If a competitive health insurance market and stable premiums were all that mattered, local health care advocates say, then open enrollment that begins Friday for 2020 coverage under the Affordable Care Act would be smooth sailing.
But scant federal promotion of the six-week sign-up period is once again fueling concerns that some people will miss a chance to obtain health insurance simply because they're unaware of it.
In addition, an appeals court ruling in a major, Texas-led legal challenge to the Affordable Care Act -- also known as Obamacare -- is expected any day, meaning it could come on the eve of open enrollment that runs through Dec. 15, or during the middle of it.
"Once the decision comes out, that will probably have a dampening effect" on enrollment if the appeals court rules that the Affordable Care Act is unconstitutional, said Kori Hattemer, a health care advocate with local nonprofit Foundation Communities. "People may see the headline and think it's gone."
But Hattemer and others said consumers who want Affordable Care Act coverage for the coming year should sign up regardless of how the court rules. That's because the decision is expected to be put on hold pending an appeal by the losing side to the U.S. Supreme Court, so neither the upcoming enrollment period nor the 2020 insurance plans will be affected.
The United Way for Greater Austin, with backing from Travis County's taxpayer-supported health agency Central Health, is providing a call center for information and assistance during the upcoming enrollment period for people who want coverage. To access the service, area residents can dial 211 on their telephones.
A federal judge in Fort Worth ruled last December that the Affordable Care Act is unconstitutional in its entirety, siding in favor of a Texas-led coalition of 20 states that sued to overturn the law, a signature achievement of former President Barack Obama and a prime target of conservative foes ever since. A coalition of states that support the law, led by California, appealed.
Texas Gov. Greg Abbott, a long-time critic of the Affordable Care Act, said at the time of the initial ruling last December that Texas -- which has the highest rate of uninsured people in the country -- "will be ready with replacement health care insurance" if the law ultimately is thrown out.
But he and other leaders of Republican-controlled state government did little during this year's session of the Texas Legislature to address the issue. Abbott spokesman John Wittman didn't respond to a recent question from the American-Statesman regarding the governor's plans if the Affordable Care Act is overturned.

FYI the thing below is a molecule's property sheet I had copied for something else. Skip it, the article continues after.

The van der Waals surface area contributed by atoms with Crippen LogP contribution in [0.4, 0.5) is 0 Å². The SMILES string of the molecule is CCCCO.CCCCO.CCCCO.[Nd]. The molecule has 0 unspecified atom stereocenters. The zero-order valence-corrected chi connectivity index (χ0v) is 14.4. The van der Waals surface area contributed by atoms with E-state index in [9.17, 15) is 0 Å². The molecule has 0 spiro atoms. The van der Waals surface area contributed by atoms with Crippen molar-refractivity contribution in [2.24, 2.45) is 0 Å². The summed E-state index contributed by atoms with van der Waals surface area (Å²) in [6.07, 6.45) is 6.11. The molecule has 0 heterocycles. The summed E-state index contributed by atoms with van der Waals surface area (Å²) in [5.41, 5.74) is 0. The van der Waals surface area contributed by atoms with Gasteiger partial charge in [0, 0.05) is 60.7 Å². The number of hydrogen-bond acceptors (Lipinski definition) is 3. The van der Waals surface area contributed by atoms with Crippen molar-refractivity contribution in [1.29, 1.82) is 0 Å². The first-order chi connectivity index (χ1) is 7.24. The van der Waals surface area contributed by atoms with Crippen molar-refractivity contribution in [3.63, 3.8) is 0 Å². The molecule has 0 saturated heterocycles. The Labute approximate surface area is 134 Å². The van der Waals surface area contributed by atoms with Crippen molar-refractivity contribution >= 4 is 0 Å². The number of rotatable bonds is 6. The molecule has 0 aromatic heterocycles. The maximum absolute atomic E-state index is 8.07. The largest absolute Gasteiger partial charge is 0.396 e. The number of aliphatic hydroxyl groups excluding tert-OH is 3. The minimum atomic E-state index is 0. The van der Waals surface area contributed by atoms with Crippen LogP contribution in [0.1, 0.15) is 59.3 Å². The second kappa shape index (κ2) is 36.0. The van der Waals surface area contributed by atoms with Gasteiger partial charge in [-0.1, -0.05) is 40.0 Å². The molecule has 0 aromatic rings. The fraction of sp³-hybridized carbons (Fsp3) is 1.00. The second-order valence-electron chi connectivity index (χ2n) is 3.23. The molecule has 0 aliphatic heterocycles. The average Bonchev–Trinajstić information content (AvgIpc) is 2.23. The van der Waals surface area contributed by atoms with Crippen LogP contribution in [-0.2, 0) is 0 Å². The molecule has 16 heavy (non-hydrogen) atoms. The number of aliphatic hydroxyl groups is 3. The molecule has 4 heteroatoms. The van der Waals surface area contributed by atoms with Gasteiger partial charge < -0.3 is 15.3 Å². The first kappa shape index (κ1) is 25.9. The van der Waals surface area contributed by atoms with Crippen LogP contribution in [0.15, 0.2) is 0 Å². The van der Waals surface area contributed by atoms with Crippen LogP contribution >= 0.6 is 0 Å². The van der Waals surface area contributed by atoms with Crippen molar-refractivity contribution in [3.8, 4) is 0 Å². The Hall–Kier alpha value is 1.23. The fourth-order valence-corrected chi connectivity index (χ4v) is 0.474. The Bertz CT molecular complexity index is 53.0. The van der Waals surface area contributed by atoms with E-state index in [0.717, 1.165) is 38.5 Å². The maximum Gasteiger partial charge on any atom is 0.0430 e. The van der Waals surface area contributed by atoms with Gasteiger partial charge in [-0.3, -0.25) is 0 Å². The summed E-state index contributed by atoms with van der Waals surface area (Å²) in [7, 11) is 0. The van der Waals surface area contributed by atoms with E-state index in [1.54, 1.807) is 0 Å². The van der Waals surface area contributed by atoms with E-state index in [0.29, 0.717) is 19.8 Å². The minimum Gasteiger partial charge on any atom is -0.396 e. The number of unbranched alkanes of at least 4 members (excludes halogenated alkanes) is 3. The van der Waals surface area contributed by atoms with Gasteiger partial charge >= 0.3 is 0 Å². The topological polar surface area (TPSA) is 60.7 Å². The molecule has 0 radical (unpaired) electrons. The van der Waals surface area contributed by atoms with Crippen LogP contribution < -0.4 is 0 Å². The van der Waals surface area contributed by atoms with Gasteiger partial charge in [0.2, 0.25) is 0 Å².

About 1.09 million Texans enrolled for 2019 coverage on the federal HealthCare.gov marketplace created by the Affordable Care Act, including a total of about 85,000 in Travis, Williamson, Hays, Bastrop, Caldwell and Burnet counties, according to the federal Centers for Medicare and Medicaid Services. Enrollment in Travis County came in at 53,309, while Williamson County sign-ups totaled 19,447.
Local health care advocates say they're optimistic heading into the open enrollment period for 2020.
"The marketplace for Austin is looking really good," said Hattemer, who is in charge of financial programs for Foundation Communities. "Everything we are doing on outreach right now is just to say: Here are the facts. It's all good news right now. The marketplace in Texas is stable (and) pre-existing protections still exist."
The same four insurance companies that offered plans in the region last year on the HealthCare.gov marketplace are expected to do so again this year. They include Blue Cross Blue Shield of Texas, Ambetter, Oscar Health and Sendero, a nonprofit offshoot of Travis County's Central Health agency.
In addition, an unsubsidized family of four in Travis County opting for the lowest-cost available coverage will pay an average of about 1% less in 2020 than in 2019, or $995 a month compared to $1,002, according to a recent analysis of local plans by the Centers for Medicare and Medicaid Services. Federal subsidies reduce those amounts significantly for consumers eligible to receive them, although people who aren't eligible for subsidies pay the full price.
"We are looking for it to be a pretty strong year," Sendero chief executive Wesley Durkalski said. "Hopefully, we'll do a little bit better" than last year, when Sendero, which offers plans in Travis and seven surrounding counties, had about 14,000 enrollees.
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